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Return of the rodeo

Let the competitions begin.

The El Capitan Stadium Association is back with its 49th annual Lakeside Rodeo April 27-30, bringing cowboys and cowgirls into the arena for four performances of non-stop action as they compete in bareback, saddle bronc, bull riding, barrel racing, tie-down roping, steer racing, and team roping, along with some specialty and signature events like the Kids Stick Horse Race.

With competitors from across the U.S., Mexico, and Canada competing in sanctioned Professional Rodeo Cowboys Association events, many are gathering points as they head to the National Finals Rodeo.

The ECSA is a nonprofit organization, and the Lakeside Rodeo is its largest fundraiser of the year to benefit local youth. They have donated more than $5.9 million since 1964 to the local community, said Lakeside Rodeo spokesperson Kathryn “Kate” Cunningham, who has volunteered with the ECSA for 32 years.

On Friday and Saturday night, the Leap Frogs – U.S. Navy Parachute Team—will be parachuting into the arena. The opening ceremonies will include Future Farmers of America students, 4-H students, and local youth groups participating in all opening ceremonies. All singers of the national anthem will be local school youth. Thursday, Jocelyn Lounsbery, Friday, Madison Marshall, Saturday, Emily Smith, and Sunday, Emma Jo Christman.

Performances on Thursday, Friday, and Saturday nights, the Southern California Youth Bull Riders will have short competitions, and the ECSA is sponsoring buckles for the winners.

“That will be before each of the PRCA rodeo performances,” she said. “Which is kind of cool because that is the youth bull riders that will be there on Sunday, literally PRCA bull riders. This year we also have the youth barrel racers, so not only will we have the WPRA barrel racers in our PRCA rodeo, but we will also have our ECSA youth qualifiers. That is bringing the youth that one day will be the contestant in the arena.”

Cunningham said the stock is looking great this year, (stock is scored as well in roughstock and judged events), with stock contractor Western Rodeo Company.

“What is really cool to me about Western Rodeo is the Simonides brothers,” she said. “Those boys have grown up. One is running the stock area for the rodeo. They have been involved since they were part of El Capitan High School. They kind of grew up at Lakeside Rodeo. They have worked with Western Rodeo off and on for years, and now these men are part of the stock contractor, but more important, they are part of us. It is great to see that bridge and that relationship.”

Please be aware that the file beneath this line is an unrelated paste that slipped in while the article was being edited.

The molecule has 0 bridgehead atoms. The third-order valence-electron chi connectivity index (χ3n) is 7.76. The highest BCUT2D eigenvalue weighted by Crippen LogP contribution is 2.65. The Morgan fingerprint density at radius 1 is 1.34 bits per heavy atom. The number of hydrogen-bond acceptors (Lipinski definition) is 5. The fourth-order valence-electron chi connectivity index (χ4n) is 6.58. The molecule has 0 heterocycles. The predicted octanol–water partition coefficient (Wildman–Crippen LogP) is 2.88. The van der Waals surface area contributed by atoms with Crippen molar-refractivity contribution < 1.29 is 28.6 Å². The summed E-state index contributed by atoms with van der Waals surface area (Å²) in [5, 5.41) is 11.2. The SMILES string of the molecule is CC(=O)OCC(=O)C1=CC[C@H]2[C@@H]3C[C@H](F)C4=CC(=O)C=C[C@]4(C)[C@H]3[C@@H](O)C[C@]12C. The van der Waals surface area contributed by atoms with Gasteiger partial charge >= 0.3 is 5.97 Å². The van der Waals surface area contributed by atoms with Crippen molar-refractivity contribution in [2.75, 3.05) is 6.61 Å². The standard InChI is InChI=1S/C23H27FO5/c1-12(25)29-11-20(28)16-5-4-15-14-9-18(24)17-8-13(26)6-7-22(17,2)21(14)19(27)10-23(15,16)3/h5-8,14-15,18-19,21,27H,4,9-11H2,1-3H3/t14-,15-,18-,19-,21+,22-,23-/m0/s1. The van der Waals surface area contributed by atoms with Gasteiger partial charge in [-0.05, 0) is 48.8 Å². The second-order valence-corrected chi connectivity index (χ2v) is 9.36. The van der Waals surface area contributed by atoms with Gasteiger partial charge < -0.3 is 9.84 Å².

Cunningham, originally from Texas, said when she first began volunteering at the rodeo, she was so excited that she had “found a home” in a Lakeside rodeo. She met her husband at a rodeo in Texas.

“It took us two weeks to find a place we wanted to live, and we chose Lakeside,” she said. “Because literally standing there, it felt like home. And standing in the rodeo, it felt like home. For 32 years, it has been an amazing experience.”

Cunningham said she is really trying to get people to understand where the money goes.

“Nobody, from Jan. 1 to Dec. 31, unless you are a paid contractor, nobody gets paid,” she said. “We show up twice a month. We give away around $10,000 a meeting. If you go to a school and look around, there is something, there is someone, a process, an experience, a uniform, or equipment that we paid for.”

Cunningham said there are not many nonprofit rodeo facilities that work the entire year, renting out the facility, providing space for the youth to use without any costs, and work to raise money throughout the year to give away.

“The rodeo is critical to us as that is what we call our seed money for the beginning of the year,” she said. “We work hard at the rodeo, but then we work hard for the other 11 months of the year to raise additional funds. So, at the close of our business, we are able to say we gave out more than $100,000 in donations, funds, and resources. Some years we have given more than $200,000,” adding that the pandemic impacted them, but they were still there, providing funds to schools, teachers, youth.

These funds provide the school districts with additional funds that the district or state does not

“El Capitan gets an average of $50,000 a year from us,” she said. “When you look at other school districts you wonder who is paying for those warm-up uniforms, team uniforms, who is putting turf on that field again. In 1964, the premise of the ECSA was a football stadium. It was a brand new school. The district did not have the money. From there it grew facility-wise. We did the swimming pool, we did the baseball field. We owned the property the agricultural department sat on about 10 years ago and now it is the big infrastructure at the school. Those were massive contributions. A couple of years ago we were asked to help with the returfing of the football field. That was horrendously expensive.”

Cunningham said it is getting so expensive to provide a facility and education for the youth with just the basics.

“So, when it comes to the things that enrich these educational experiences for the students, that is where nonprofit groups need to step in and step up,” she said. “For the first 26 years of our existence, we focused only on El Capitan. About 1990, we included the Lakeside Union School District. The leadership here and the leadership at the high school sat down and said those students are coming in here, to us. So, we had to think what we could do to enrich their experiences so they would be ready when they got to El Capitan. It has been a wild ride.”

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